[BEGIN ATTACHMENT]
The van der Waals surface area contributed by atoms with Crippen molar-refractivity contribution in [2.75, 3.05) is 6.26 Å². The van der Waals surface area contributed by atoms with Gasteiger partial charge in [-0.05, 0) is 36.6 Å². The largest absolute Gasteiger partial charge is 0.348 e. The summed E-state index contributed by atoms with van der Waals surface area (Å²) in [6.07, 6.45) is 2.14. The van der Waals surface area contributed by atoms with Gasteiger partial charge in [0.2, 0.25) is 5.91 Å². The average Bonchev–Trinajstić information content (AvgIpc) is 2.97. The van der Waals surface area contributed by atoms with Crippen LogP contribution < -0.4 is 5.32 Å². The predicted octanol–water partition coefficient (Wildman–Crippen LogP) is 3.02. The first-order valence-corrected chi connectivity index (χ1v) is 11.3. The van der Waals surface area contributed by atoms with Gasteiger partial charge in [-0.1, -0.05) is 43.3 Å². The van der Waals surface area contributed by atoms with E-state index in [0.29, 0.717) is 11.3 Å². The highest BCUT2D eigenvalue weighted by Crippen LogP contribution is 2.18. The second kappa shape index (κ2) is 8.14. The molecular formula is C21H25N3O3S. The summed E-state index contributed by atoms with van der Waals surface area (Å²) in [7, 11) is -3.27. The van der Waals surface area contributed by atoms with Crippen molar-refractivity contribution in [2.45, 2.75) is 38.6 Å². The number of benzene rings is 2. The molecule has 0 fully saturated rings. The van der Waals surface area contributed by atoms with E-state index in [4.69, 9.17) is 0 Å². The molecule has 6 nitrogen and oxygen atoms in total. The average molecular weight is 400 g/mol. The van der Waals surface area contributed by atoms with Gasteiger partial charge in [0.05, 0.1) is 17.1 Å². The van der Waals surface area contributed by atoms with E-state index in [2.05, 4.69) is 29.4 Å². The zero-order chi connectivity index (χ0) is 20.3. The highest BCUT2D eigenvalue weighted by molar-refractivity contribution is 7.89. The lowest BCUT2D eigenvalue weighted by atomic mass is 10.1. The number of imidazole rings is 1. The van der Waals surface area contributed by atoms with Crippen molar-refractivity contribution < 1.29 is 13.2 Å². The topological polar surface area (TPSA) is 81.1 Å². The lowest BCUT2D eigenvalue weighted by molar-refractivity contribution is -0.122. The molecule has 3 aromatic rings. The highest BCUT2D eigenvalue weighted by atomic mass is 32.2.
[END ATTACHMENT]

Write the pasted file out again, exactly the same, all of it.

The van der Waals surface area contributed by atoms with Crippen molar-refractivity contribution in [2.75, 3.05) is 6.26 Å². The van der Waals surface area contributed by atoms with Gasteiger partial charge in [-0.05, 0) is 36.6 Å². The largest absolute Gasteiger partial charge is 0.348 e. The summed E-state index contributed by atoms with van der Waals surface area (Å²) in [6.07, 6.45) is 2.14. The van der Waals surface area contributed by atoms with Gasteiger partial charge in [0.2, 0.25) is 5.91 Å². The average Bonchev–Trinajstić information content (AvgIpc) is 2.97. The van der Waals surface area contributed by atoms with Crippen LogP contribution < -0.4 is 5.32 Å². The predicted octanol–water partition coefficient (Wildman–Crippen LogP) is 3.02. The first-order valence-corrected chi connectivity index (χ1v) is 11.3. The van der Waals surface area contributed by atoms with Gasteiger partial charge in [-0.1, -0.05) is 43.3 Å². The van der Waals surface area contributed by atoms with E-state index in [0.29, 0.717) is 11.3 Å². The highest BCUT2D eigenvalue weighted by Crippen LogP contribution is 2.18. The second kappa shape index (κ2) is 8.14. The molecular formula is C21H25N3O3S. The summed E-state index contributed by atoms with van der Waals surface area (Å²) in [7, 11) is -3.27. The van der Waals surface area contributed by atoms with Crippen molar-refractivity contribution in [2.45, 2.75) is 38.6 Å². The number of benzene rings is 2. The molecule has 0 fully saturated rings. The van der Waals surface area contributed by atoms with E-state index in [4.69, 9.17) is 0 Å². The molecule has 6 nitrogen and oxygen atoms in total. The average molecular weight is 400 g/mol. The van der Waals surface area contributed by atoms with Gasteiger partial charge in [0.05, 0.1) is 17.1 Å². The van der Waals surface area contributed by atoms with E-state index in [2.05, 4.69) is 29.4 Å². The zero-order chi connectivity index (χ0) is 20.3. The highest BCUT2D eigenvalue weighted by molar-refractivity contribution is 7.89. The lowest BCUT2D eigenvalue weighted by atomic mass is 10.1. The number of imidazole rings is 1. The van der Waals surface area contributed by atoms with Crippen molar-refractivity contribution < 1.29 is 13.2 Å². The topological polar surface area (TPSA) is 81.1 Å². The lowest BCUT2D eigenvalue weighted by molar-refractivity contribution is -0.122. The molecule has 3 aromatic rings. The highest BCUT2D eigenvalue weighted by atomic mass is 32.2.